Press/Journalists
Press Release
March 8, 1999
April Programs at the National Archives

Washington, DC . . . In April, the National Archives and Records Administration presents lectures and booksignings relating to the Cold War, World War II and Congressional History. This month NARA is also celebrating the centennial of Duke Ellington's birth with several public programs.

The programs are free and open to the public and will take place at the National Archives Building, Pennsylvania Avenue between 7th and 9th Streets, NW. The public may verify times and dates by calling the National Archives public events line at (202) 501-5000. TDD users may call (202)501-5404.

Tuesday, April 6—World War II/ Foreign Affairs
Dr. Pierre Braunschweig, former diplomat and personal assistant to the Chief of the General Staff of the Swiss Army, will discuss In the Eye of the Hurricane: Switzerland in World War II. Based on his extensive archival research, the discussion will include such topics as Switzerland's importance for Allied intelligence during the war and the economic relations between the Swiss and Nazi Germany. Dr. Braunschweig is the Director of the Bureau for Policy Assessments in Berne. Noon. Theater.

Thursday, April 8—Congressional History
Joseph Hernon's book, Profiles in Character: Hubris and Heroism in the U.S. Senate, 1789–1990, focuses on the "unsung heroes" in the U.S. Senate. Hernon shares witty quotes and brings to light significant events neglected in most U.S. history texts. Mr. Hernon is Professor of History Emeritus at the University of Massachusetts. Noon. Room 105.

Tuesday, April 13—Espionage/Cold War
Pulitzer Prize–winning journalist Ted Morgan describes the extraordinary life of Jay Lovestone in A Covert Life—Jay Lovestone: Communist, Anticommunist, and Spymaster. Morgan shows how Lovestone rose in the ranks of the American Communist Party, was personally expelled by Stalin, then joined the anti-Communist establishment after World War II. Lovestone ran a private, CIA-funded intelligence service and worked alongside his friend, legendary spycatcher James Jesus Angelton. Noon. Room 105.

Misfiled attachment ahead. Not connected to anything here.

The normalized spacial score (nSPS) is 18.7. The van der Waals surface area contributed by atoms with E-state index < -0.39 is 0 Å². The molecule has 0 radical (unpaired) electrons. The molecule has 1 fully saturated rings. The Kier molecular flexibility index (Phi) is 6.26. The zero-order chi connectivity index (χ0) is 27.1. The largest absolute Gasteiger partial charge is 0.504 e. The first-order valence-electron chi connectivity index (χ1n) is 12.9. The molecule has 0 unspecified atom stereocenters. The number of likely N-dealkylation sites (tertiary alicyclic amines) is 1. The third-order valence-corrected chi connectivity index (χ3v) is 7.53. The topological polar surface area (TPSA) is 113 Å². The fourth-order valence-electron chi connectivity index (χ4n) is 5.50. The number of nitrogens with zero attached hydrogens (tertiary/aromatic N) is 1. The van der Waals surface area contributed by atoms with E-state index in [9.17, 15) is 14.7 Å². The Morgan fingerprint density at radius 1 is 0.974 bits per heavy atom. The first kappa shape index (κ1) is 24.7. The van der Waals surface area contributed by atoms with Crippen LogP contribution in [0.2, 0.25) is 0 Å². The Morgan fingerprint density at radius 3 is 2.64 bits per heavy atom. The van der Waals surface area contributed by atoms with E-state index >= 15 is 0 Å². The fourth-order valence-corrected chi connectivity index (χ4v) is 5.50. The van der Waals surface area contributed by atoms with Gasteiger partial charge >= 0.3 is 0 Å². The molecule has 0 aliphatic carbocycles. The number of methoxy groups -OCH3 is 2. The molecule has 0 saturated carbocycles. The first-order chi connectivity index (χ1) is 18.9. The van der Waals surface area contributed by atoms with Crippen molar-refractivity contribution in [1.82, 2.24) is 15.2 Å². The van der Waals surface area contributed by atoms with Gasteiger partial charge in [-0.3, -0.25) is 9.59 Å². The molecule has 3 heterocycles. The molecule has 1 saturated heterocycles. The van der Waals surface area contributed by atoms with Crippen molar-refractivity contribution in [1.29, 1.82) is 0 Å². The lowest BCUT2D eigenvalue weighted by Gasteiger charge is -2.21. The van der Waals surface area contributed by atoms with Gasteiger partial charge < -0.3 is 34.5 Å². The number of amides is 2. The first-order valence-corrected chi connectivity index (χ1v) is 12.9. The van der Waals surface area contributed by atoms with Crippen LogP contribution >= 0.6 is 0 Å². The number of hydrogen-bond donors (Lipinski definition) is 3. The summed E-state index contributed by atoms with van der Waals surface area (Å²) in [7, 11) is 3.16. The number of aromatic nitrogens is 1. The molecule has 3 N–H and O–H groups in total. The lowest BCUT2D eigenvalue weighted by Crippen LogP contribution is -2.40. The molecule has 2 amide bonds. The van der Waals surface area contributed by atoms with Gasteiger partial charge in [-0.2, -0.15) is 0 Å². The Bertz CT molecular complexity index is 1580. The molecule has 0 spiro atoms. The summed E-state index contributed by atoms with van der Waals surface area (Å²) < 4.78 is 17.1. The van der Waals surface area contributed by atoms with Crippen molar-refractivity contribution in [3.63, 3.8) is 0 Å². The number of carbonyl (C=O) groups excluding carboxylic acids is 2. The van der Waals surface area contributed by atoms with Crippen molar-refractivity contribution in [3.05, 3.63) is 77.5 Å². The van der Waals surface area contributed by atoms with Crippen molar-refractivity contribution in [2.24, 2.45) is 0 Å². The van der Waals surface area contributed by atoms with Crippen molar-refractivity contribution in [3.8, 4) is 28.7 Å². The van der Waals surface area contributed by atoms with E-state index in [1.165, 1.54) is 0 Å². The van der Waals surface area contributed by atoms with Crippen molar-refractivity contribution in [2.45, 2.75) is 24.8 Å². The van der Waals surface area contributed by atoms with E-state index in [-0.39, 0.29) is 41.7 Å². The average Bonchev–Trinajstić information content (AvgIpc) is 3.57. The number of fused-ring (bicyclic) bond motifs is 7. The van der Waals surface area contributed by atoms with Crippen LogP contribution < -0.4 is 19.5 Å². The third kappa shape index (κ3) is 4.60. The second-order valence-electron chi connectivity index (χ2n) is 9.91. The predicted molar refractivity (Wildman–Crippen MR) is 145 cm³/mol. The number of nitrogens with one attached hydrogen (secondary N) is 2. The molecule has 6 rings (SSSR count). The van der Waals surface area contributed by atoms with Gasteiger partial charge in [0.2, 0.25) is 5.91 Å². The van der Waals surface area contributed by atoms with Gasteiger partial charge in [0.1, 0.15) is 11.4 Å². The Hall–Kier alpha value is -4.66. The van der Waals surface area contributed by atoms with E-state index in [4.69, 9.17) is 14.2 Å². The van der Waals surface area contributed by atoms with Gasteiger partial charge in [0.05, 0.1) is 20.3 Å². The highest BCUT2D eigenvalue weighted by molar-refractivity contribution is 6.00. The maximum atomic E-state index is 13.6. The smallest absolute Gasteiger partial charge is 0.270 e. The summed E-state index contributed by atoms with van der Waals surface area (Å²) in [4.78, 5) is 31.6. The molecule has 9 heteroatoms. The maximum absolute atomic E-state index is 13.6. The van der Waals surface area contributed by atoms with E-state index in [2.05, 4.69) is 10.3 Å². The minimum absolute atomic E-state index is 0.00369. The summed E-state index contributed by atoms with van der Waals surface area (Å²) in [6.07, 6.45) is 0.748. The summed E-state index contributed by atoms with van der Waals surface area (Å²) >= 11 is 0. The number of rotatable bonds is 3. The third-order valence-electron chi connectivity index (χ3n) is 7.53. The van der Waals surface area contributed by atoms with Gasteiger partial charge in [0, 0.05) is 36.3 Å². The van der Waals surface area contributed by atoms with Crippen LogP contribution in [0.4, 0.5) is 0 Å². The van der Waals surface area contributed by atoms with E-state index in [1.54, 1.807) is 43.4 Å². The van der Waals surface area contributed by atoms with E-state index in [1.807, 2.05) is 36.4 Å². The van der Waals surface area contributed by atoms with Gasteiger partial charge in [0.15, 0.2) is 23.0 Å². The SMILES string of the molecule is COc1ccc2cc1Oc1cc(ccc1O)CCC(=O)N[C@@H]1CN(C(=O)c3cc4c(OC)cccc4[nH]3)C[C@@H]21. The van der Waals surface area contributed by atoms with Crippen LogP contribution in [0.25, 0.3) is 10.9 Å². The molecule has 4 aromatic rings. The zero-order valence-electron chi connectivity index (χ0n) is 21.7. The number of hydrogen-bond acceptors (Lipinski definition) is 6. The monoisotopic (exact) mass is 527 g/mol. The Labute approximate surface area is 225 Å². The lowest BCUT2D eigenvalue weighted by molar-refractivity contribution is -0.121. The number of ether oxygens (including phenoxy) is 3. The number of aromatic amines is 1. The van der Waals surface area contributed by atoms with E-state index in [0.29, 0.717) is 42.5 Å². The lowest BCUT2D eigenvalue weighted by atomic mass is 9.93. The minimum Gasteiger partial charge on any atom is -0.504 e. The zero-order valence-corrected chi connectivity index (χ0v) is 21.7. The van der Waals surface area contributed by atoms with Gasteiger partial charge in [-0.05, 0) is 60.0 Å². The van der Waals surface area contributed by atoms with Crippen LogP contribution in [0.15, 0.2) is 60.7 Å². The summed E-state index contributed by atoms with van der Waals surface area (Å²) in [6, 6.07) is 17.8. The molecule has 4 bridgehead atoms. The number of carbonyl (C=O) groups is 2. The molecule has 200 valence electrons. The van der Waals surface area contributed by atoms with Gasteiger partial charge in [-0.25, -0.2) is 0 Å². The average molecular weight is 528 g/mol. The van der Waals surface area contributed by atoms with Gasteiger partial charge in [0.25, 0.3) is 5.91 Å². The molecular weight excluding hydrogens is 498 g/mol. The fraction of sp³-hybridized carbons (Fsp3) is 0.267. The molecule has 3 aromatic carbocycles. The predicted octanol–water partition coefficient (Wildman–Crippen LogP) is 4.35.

Thursday, April 22—Military History/World War II
Flying a shark-mouthed P-40 in the skies over China in 1943 and 1944, Donald S. Lopez participated in one of the most remarkable air campaigns of World War II. His book, Into The Teeth of the Tiger, provides a vivid pilot's-eye view. This edition features new photographs, most never before published. Noon. Room 105.

Tuesday, April 27—Archival Sources Performance
The Ellington School of the Arts Show Choir The highly acclaimed and award-winning Duke Ellington School of the Arts Show Choir has thrilled audiences worldwide. Organized in 1986 under the direction of Samuel L. E. Bonds, the choir is composed of student artists from neighborhoods spanning the entire Washington metropolitan area. Their diverse repertoire ranges from classical to jazz to Motown. Today the choir will pay tribute to Duke Ellington with an hour of his magical music. 1:30 P.M. Theater.

Thursday, April 29—100 Candles for the Duke: A Birthday Lecture and Celebration of the Ellington Legacy
Reuben Jackson, archivist with the Smithsonian's Duke Ellington Collection, will present a slide lecture (with sound recordings) highlighting materials in the collection, which was donated by the composer's son, Mercer Ellington, in 1988. The collection includes materials that illuminate the Washington native's inestimable contribution as a bandleader, composer, and world statesman. Mr. Jackson is also a music critic and poet whose book, fingering the keys, includes poetic tributes to Ellington as well as longtime Ellington Orchestra member Johnny Hodges. Noon. Room 105.

For additional PRESS information, please contact the National Archives Public Affairs staff at (301) 837-1700 or by e-mail.

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